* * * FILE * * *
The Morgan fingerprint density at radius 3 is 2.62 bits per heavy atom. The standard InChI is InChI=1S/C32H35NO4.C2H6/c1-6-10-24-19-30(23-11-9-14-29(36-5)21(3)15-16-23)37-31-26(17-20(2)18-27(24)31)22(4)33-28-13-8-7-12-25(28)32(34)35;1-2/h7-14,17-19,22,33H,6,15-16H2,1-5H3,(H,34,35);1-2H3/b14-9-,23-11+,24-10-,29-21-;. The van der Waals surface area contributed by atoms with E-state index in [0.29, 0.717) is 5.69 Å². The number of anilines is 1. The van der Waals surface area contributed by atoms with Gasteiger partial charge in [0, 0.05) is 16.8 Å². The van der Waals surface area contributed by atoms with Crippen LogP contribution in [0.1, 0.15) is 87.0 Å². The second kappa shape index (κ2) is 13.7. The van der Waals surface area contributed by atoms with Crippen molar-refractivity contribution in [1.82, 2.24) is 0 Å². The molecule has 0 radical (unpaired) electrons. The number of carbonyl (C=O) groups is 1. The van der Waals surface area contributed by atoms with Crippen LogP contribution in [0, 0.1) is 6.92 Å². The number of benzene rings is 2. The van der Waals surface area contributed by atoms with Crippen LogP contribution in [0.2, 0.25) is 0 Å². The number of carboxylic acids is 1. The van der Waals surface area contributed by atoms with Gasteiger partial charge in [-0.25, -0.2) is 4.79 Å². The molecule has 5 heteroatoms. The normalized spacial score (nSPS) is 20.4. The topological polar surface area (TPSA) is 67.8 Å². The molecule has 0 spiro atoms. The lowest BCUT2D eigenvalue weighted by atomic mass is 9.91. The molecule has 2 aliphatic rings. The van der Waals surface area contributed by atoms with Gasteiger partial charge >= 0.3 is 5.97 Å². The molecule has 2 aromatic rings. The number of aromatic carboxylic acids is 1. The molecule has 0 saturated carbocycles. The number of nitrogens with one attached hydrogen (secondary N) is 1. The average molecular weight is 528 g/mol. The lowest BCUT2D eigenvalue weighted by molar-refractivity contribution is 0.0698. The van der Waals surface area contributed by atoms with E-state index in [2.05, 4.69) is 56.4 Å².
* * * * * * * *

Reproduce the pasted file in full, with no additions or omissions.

The Morgan fingerprint density at radius 3 is 2.62 bits per heavy atom. The standard InChI is InChI=1S/C32H35NO4.C2H6/c1-6-10-24-19-30(23-11-9-14-29(36-5)21(3)15-16-23)37-31-26(17-20(2)18-27(24)31)22(4)33-28-13-8-7-12-25(28)32(34)35;1-2/h7-14,17-19,22,33H,6,15-16H2,1-5H3,(H,34,35);1-2H3/b14-9-,23-11+,24-10-,29-21-;. The van der Waals surface area contributed by atoms with E-state index in [0.29, 0.717) is 5.69 Å². The number of anilines is 1. The van der Waals surface area contributed by atoms with Gasteiger partial charge in [0, 0.05) is 16.8 Å². The van der Waals surface area contributed by atoms with Crippen LogP contribution in [0.1, 0.15) is 87.0 Å². The second kappa shape index (κ2) is 13.7. The van der Waals surface area contributed by atoms with Crippen molar-refractivity contribution in [1.82, 2.24) is 0 Å². The molecule has 0 radical (unpaired) electrons. The number of carbonyl (C=O) groups is 1. The van der Waals surface area contributed by atoms with Crippen LogP contribution in [0, 0.1) is 6.92 Å². The number of benzene rings is 2. The van der Waals surface area contributed by atoms with Crippen LogP contribution in [0.2, 0.25) is 0 Å². The number of carboxylic acids is 1. The van der Waals surface area contributed by atoms with Gasteiger partial charge in [-0.25, -0.2) is 4.79 Å². The molecule has 5 heteroatoms. The normalized spacial score (nSPS) is 20.4. The topological polar surface area (TPSA) is 67.8 Å². The molecule has 0 spiro atoms. The lowest BCUT2D eigenvalue weighted by atomic mass is 9.91. The molecule has 2 aliphatic rings. The van der Waals surface area contributed by atoms with Gasteiger partial charge >= 0.3 is 5.97 Å². The molecule has 2 aromatic rings. The number of aromatic carboxylic acids is 1. The molecule has 0 saturated carbocycles. The number of nitrogens with one attached hydrogen (secondary N) is 1. The average molecular weight is 528 g/mol. The lowest BCUT2D eigenvalue weighted by molar-refractivity contribution is 0.0698. The van der Waals surface area contributed by atoms with E-state index in [2.05, 4.69) is 56.4 Å².